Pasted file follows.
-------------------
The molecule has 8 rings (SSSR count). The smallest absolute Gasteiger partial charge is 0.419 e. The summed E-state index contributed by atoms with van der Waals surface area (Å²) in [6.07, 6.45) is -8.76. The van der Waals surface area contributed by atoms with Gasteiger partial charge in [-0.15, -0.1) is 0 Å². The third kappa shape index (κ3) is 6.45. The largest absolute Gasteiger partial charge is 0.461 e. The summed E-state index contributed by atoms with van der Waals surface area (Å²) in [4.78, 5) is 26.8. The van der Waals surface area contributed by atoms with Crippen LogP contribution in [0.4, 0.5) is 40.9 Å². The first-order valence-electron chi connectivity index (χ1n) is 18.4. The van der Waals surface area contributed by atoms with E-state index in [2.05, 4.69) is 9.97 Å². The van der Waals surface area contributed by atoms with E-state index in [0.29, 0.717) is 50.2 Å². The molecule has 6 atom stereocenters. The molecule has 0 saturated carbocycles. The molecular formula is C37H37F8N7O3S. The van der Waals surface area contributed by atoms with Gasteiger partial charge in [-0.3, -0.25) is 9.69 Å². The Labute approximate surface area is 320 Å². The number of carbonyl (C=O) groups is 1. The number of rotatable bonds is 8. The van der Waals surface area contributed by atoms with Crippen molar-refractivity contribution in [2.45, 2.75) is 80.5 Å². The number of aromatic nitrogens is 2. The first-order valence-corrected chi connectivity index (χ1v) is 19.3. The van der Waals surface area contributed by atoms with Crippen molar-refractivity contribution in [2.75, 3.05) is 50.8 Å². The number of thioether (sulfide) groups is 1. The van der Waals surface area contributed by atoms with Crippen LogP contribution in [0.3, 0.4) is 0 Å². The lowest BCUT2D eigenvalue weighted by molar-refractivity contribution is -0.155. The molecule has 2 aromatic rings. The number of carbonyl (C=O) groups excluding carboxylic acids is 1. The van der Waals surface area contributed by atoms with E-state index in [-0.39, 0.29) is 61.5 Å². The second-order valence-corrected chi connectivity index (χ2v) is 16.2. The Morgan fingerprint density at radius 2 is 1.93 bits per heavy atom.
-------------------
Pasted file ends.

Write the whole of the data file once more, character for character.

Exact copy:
The molecule has 8 rings (SSSR count). The smallest absolute Gasteiger partial charge is 0.419 e. The summed E-state index contributed by atoms with van der Waals surface area (Å²) in [6.07, 6.45) is -8.76. The van der Waals surface area contributed by atoms with Gasteiger partial charge in [-0.15, -0.1) is 0 Å². The third kappa shape index (κ3) is 6.45. The largest absolute Gasteiger partial charge is 0.461 e. The summed E-state index contributed by atoms with van der Waals surface area (Å²) in [4.78, 5) is 26.8. The van der Waals surface area contributed by atoms with Crippen LogP contribution in [0.4, 0.5) is 40.9 Å². The first-order valence-electron chi connectivity index (χ1n) is 18.4. The van der Waals surface area contributed by atoms with E-state index in [2.05, 4.69) is 9.97 Å². The van der Waals surface area contributed by atoms with E-state index in [0.29, 0.717) is 50.2 Å². The molecule has 6 atom stereocenters. The molecule has 0 saturated carbocycles. The molecular formula is C37H37F8N7O3S. The van der Waals surface area contributed by atoms with Gasteiger partial charge in [-0.3, -0.25) is 9.69 Å². The Labute approximate surface area is 320 Å². The number of carbonyl (C=O) groups is 1. The number of rotatable bonds is 8. The van der Waals surface area contributed by atoms with Crippen molar-refractivity contribution in [2.45, 2.75) is 80.5 Å². The number of aromatic nitrogens is 2. The first-order valence-corrected chi connectivity index (χ1v) is 19.3. The van der Waals surface area contributed by atoms with Crippen molar-refractivity contribution in [2.75, 3.05) is 50.8 Å². The number of thioether (sulfide) groups is 1. The van der Waals surface area contributed by atoms with Crippen LogP contribution in [0.3, 0.4) is 0 Å². The lowest BCUT2D eigenvalue weighted by molar-refractivity contribution is -0.155. The molecule has 2 aromatic rings. The number of carbonyl (C=O) groups excluding carboxylic acids is 1. The van der Waals surface area contributed by atoms with E-state index in [-0.39, 0.29) is 61.5 Å². The second-order valence-corrected chi connectivity index (χ2v) is 16.2. The Morgan fingerprint density at radius 2 is 1.93 bits per heavy atom.